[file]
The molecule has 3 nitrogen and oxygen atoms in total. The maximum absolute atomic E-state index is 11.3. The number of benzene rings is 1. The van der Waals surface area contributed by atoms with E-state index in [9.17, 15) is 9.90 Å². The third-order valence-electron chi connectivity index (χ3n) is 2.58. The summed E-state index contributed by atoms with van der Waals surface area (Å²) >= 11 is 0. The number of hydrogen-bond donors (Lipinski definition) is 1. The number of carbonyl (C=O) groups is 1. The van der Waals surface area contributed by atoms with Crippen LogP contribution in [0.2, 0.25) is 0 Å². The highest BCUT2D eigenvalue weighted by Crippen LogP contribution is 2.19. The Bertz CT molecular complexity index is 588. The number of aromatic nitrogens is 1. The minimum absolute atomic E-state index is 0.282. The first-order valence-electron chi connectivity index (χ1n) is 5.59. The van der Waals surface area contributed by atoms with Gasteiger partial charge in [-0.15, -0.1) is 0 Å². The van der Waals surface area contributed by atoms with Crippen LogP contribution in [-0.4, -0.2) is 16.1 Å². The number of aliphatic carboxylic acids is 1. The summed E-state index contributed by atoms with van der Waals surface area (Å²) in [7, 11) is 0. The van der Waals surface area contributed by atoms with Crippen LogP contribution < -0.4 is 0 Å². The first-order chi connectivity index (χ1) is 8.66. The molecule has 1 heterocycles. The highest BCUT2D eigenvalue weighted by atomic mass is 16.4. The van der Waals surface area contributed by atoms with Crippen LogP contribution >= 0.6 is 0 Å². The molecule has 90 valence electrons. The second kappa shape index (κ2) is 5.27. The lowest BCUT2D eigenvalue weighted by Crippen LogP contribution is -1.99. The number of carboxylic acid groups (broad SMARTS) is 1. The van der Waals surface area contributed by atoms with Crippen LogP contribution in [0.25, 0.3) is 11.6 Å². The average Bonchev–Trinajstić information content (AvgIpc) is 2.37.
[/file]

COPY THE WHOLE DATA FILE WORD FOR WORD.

The molecule has 3 nitrogen and oxygen atoms in total. The maximum absolute atomic E-state index is 11.3. The number of benzene rings is 1. The van der Waals surface area contributed by atoms with E-state index in [9.17, 15) is 9.90 Å². The third-order valence-electron chi connectivity index (χ3n) is 2.58. The summed E-state index contributed by atoms with van der Waals surface area (Å²) >= 11 is 0. The number of hydrogen-bond donors (Lipinski definition) is 1. The number of carbonyl (C=O) groups is 1. The van der Waals surface area contributed by atoms with Crippen LogP contribution in [0.2, 0.25) is 0 Å². The highest BCUT2D eigenvalue weighted by Crippen LogP contribution is 2.19. The Bertz CT molecular complexity index is 588. The number of aromatic nitrogens is 1. The minimum absolute atomic E-state index is 0.282. The first-order valence-electron chi connectivity index (χ1n) is 5.59. The van der Waals surface area contributed by atoms with Gasteiger partial charge in [-0.15, -0.1) is 0 Å². The van der Waals surface area contributed by atoms with Crippen LogP contribution in [-0.4, -0.2) is 16.1 Å². The number of aliphatic carboxylic acids is 1. The summed E-state index contributed by atoms with van der Waals surface area (Å²) in [7, 11) is 0. The van der Waals surface area contributed by atoms with Crippen LogP contribution < -0.4 is 0 Å². The first-order chi connectivity index (χ1) is 8.66. The molecule has 1 heterocycles. The highest BCUT2D eigenvalue weighted by atomic mass is 16.4. The van der Waals surface area contributed by atoms with Crippen LogP contribution >= 0.6 is 0 Å². The molecule has 90 valence electrons. The second kappa shape index (κ2) is 5.27. The lowest BCUT2D eigenvalue weighted by Crippen LogP contribution is -1.99. The number of carboxylic acid groups (broad SMARTS) is 1. The van der Waals surface area contributed by atoms with Crippen LogP contribution in [0.25, 0.3) is 11.6 Å². The average Bonchev–Trinajstić information content (AvgIpc) is 2.37.